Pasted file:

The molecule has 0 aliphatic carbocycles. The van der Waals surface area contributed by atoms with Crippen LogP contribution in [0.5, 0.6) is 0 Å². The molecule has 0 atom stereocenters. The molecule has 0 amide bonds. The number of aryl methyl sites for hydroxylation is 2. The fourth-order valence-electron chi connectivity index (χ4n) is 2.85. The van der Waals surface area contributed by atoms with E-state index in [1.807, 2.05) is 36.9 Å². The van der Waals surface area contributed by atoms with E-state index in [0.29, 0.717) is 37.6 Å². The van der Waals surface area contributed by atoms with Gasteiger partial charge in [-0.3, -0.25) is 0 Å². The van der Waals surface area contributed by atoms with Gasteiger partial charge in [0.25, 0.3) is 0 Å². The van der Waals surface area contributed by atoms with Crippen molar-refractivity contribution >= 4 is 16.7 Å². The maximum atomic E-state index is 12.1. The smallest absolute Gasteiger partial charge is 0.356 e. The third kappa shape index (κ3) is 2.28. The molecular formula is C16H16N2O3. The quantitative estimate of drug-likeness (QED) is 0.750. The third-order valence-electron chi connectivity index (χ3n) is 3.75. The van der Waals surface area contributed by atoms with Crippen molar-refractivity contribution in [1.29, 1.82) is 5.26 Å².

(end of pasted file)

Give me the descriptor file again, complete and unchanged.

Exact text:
The molecule has 0 aliphatic carbocycles. The van der Waals surface area contributed by atoms with Crippen LogP contribution in [0.5, 0.6) is 0 Å². The molecule has 0 atom stereocenters. The molecule has 0 amide bonds. The number of aryl methyl sites for hydroxylation is 2. The fourth-order valence-electron chi connectivity index (χ4n) is 2.85. The van der Waals surface area contributed by atoms with E-state index in [1.807, 2.05) is 36.9 Å². The van der Waals surface area contributed by atoms with E-state index in [0.29, 0.717) is 37.6 Å². The van der Waals surface area contributed by atoms with Gasteiger partial charge in [-0.3, -0.25) is 0 Å². The van der Waals surface area contributed by atoms with Gasteiger partial charge in [0.25, 0.3) is 0 Å². The van der Waals surface area contributed by atoms with Crippen molar-refractivity contribution >= 4 is 16.7 Å². The maximum atomic E-state index is 12.1. The smallest absolute Gasteiger partial charge is 0.356 e. The third kappa shape index (κ3) is 2.28. The molecular formula is C16H16N2O3. The quantitative estimate of drug-likeness (QED) is 0.750. The third-order valence-electron chi connectivity index (χ3n) is 3.75. The van der Waals surface area contributed by atoms with Crippen molar-refractivity contribution in [1.29, 1.82) is 5.26 Å².